The other night, I was eating dinner with my husband when we got onto the topic of certain teaching misconceptions. While we were talking, I recognized that I involuntarily felt on edge-like I was anticipating judgment while having absolutely no reason why. My husband is one of the most supportive people I know, I knew his words weren´t going to offend me. It was then I realized that this feeling was not a new phenomenon, but a residual effect from previous conversations. For one reason or another, every time I speak about my profession to someone who isn’t a teacher, I feel this. I feel the need to prove myself- like I have to confirm that what I do is equal to other jobs.
While we were mid-conversation, I began getting so frustrated tears unexpectedly welled up in my eyes. “My kids are something I fight for every day,” I told him. “My job is heavy and hard, and it hurts when I constantly have to justify myself to people. It just makes my career seem so small.”
Every Tuesday, I highlight one teacher from my school and ask them to give me advice, a useful strategy to use in the classroom, or a story they would like to share on my Instagram. My most recent post featuring a coworker of mine summed it up well-
“Teaching can sometimes feel like a war of attrition. The amount of red tape bureaucracy, disappointing data, and policy changes, combined with the responsibility of guiding 109 young lives can be overwhelming. It can wear you down. In order for me to overcome fatigue and the ever-looming presence of failure, I have to focus on individual stories, rather than the entire system. I try to not get caught up in the system and remember that the students in my classroom do not care about public school bureaucracy. They do not care about the burden of my responsibilities, but they do care about having a present teacher who is willing to guide them and advocate for them. The Starfish Parable is, in my opinion, a great representation of my mindset:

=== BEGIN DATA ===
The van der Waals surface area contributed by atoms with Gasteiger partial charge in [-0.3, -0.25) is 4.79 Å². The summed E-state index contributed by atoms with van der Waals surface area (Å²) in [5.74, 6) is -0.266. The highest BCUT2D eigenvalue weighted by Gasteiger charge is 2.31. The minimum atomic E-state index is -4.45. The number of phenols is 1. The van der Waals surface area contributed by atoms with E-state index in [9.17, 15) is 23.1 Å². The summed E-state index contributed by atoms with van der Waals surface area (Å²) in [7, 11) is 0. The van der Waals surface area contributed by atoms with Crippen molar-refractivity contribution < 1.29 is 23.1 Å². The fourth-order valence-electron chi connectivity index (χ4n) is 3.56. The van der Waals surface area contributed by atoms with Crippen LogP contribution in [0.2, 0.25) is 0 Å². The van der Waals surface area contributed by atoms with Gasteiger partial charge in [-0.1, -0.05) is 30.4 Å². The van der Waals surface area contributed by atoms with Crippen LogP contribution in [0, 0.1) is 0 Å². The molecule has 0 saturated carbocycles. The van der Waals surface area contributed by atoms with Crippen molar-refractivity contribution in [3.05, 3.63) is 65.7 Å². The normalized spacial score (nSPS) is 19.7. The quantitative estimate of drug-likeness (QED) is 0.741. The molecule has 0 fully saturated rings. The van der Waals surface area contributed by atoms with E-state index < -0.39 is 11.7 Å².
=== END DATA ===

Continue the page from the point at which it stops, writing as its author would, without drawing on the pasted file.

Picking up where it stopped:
One day, an old man was walking along a beach that was littered with thousands of starfish that had been washed ashore by the high tide. As he walked he came upon a young boy who was eagerly throwing the starfish back into the ocean, one by one.
Puzzled, the man looked at the boy and asked what he was doing. Without looking up from his task, the boy simply replied, “I’m saving these starfish, Sir”
The old man chuckled aloud, “Son, there are thousands of starfish and only one of you. There is no way you can save them all!”
The boy picked up a starfish, gently tossed it into the water and turning to the man, said, “I saved that one.”
I cannot change the entirety of the public school. The Texas Education Administration is not going to call my phone and ask what changes they should make. There will be students that I, unfortunately, do not reach, and there will be times that I fail, but that does not mean that I have not had an impact. I focus on the individuals, and continually try to reach more students each day.”
Y’all. Educators, teachers and administrators alike, are asked to do really difficult things.
In a day and age where we are competing with technology that is constantly overstimulating our students, we are asked to make lessons engaging, captivating and relevant with minimal resources.
We are asked to give every ounce of energy, seven times a day, to encourage that engagement.
We are asked to change student’s behavior. Hostile behavior, obstinate behavior, behavior that you wouldn’t think possible at such a young age. Behavior that is rooted in possible hurt or resentment that might have absolutely nothing to do with school. We are asked to reform it. We are asked to counsel and console. Even though there is a chance that with all of our efforts, the student’s behavior will be reversed the second they get home in a different, sometimes toxic environment.